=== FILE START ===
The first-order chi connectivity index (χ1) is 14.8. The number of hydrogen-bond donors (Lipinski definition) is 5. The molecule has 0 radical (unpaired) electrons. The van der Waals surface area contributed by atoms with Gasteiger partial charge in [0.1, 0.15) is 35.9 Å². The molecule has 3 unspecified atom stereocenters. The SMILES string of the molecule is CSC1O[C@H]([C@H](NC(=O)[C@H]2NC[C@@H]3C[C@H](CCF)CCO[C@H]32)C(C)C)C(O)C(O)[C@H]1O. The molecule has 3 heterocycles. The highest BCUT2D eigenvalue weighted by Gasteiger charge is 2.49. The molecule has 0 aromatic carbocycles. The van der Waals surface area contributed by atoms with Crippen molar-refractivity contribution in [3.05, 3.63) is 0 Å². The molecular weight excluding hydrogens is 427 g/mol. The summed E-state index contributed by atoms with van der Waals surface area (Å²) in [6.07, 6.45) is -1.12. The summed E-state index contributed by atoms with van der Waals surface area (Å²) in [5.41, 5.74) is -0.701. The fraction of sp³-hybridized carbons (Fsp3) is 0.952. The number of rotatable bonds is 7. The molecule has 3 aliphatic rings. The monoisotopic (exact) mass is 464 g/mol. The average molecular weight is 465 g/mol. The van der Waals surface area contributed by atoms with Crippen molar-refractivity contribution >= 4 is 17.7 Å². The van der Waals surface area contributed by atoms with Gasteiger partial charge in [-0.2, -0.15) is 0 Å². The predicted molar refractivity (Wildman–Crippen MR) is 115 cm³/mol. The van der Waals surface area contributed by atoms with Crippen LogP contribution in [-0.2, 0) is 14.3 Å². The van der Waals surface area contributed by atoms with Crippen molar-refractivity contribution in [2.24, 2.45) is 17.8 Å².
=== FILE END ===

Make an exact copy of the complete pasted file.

The first-order chi connectivity index (χ1) is 14.8. The number of hydrogen-bond donors (Lipinski definition) is 5. The molecule has 0 radical (unpaired) electrons. The van der Waals surface area contributed by atoms with Gasteiger partial charge in [0.1, 0.15) is 35.9 Å². The molecule has 3 unspecified atom stereocenters. The SMILES string of the molecule is CSC1O[C@H]([C@H](NC(=O)[C@H]2NC[C@@H]3C[C@H](CCF)CCO[C@H]32)C(C)C)C(O)C(O)[C@H]1O. The molecule has 3 heterocycles. The highest BCUT2D eigenvalue weighted by Gasteiger charge is 2.49. The molecule has 0 aromatic carbocycles. The van der Waals surface area contributed by atoms with Crippen molar-refractivity contribution in [3.05, 3.63) is 0 Å². The molecular weight excluding hydrogens is 427 g/mol. The summed E-state index contributed by atoms with van der Waals surface area (Å²) in [6.07, 6.45) is -1.12. The summed E-state index contributed by atoms with van der Waals surface area (Å²) in [5.41, 5.74) is -0.701. The fraction of sp³-hybridized carbons (Fsp3) is 0.952. The number of rotatable bonds is 7. The molecule has 3 aliphatic rings. The monoisotopic (exact) mass is 464 g/mol. The average molecular weight is 465 g/mol. The van der Waals surface area contributed by atoms with Crippen molar-refractivity contribution >= 4 is 17.7 Å². The van der Waals surface area contributed by atoms with Gasteiger partial charge in [-0.2, -0.15) is 0 Å². The predicted molar refractivity (Wildman–Crippen MR) is 115 cm³/mol. The van der Waals surface area contributed by atoms with Crippen LogP contribution in [-0.2, 0) is 14.3 Å². The van der Waals surface area contributed by atoms with Crippen molar-refractivity contribution in [2.24, 2.45) is 17.8 Å².